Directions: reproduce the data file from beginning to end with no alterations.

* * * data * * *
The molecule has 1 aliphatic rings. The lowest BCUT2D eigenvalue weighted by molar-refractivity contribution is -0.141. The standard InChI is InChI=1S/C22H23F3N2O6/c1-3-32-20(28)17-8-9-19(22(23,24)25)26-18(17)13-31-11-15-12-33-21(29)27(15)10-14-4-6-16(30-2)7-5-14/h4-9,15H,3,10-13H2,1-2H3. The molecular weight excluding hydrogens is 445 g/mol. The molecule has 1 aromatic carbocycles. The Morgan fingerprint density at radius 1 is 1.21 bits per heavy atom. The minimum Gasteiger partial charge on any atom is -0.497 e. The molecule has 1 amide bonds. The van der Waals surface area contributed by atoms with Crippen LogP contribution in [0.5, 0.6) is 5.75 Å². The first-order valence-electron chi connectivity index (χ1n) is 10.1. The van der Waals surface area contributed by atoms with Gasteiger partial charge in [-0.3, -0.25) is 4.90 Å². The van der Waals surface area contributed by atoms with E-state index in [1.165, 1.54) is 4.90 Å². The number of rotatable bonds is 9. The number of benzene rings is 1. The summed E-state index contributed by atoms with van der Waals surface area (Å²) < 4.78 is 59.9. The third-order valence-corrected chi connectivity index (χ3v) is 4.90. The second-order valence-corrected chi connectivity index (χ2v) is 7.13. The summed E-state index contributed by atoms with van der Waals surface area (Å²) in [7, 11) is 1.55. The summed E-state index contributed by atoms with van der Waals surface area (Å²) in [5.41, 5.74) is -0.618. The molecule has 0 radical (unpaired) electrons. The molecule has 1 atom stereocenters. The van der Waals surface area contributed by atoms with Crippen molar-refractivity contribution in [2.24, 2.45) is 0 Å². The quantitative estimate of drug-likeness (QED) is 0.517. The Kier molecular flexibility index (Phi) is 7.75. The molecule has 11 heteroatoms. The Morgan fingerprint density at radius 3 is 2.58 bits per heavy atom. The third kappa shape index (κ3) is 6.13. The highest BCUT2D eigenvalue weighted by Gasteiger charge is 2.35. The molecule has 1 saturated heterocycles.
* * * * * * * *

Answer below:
The molecule has 1 aliphatic rings. The lowest BCUT2D eigenvalue weighted by molar-refractivity contribution is -0.141. The standard InChI is InChI=1S/C22H23F3N2O6/c1-3-32-20(28)17-8-9-19(22(23,24)25)26-18(17)13-31-11-15-12-33-21(29)27(15)10-14-4-6-16(30-2)7-5-14/h4-9,15H,3,10-13H2,1-2H3. The molecular weight excluding hydrogens is 445 g/mol. The molecule has 1 aromatic carbocycles. The Morgan fingerprint density at radius 1 is 1.21 bits per heavy atom. The minimum Gasteiger partial charge on any atom is -0.497 e. The molecule has 1 amide bonds. The van der Waals surface area contributed by atoms with Crippen LogP contribution in [0.5, 0.6) is 5.75 Å². The first-order valence-electron chi connectivity index (χ1n) is 10.1. The van der Waals surface area contributed by atoms with Gasteiger partial charge in [-0.3, -0.25) is 4.90 Å². The van der Waals surface area contributed by atoms with E-state index in [1.165, 1.54) is 4.90 Å². The number of rotatable bonds is 9. The number of benzene rings is 1. The summed E-state index contributed by atoms with van der Waals surface area (Å²) < 4.78 is 59.9. The third-order valence-corrected chi connectivity index (χ3v) is 4.90. The second-order valence-corrected chi connectivity index (χ2v) is 7.13. The summed E-state index contributed by atoms with van der Waals surface area (Å²) in [7, 11) is 1.55. The summed E-state index contributed by atoms with van der Waals surface area (Å²) in [5.41, 5.74) is -0.618. The molecule has 0 radical (unpaired) electrons. The molecule has 1 atom stereocenters. The van der Waals surface area contributed by atoms with Crippen molar-refractivity contribution in [2.24, 2.45) is 0 Å². The quantitative estimate of drug-likeness (QED) is 0.517. The Kier molecular flexibility index (Phi) is 7.75. The molecule has 11 heteroatoms. The Morgan fingerprint density at radius 3 is 2.58 bits per heavy atom. The third kappa shape index (κ3) is 6.13. The highest BCUT2D eigenvalue weighted by Gasteiger charge is 2.35. The molecule has 1 saturated heterocycles.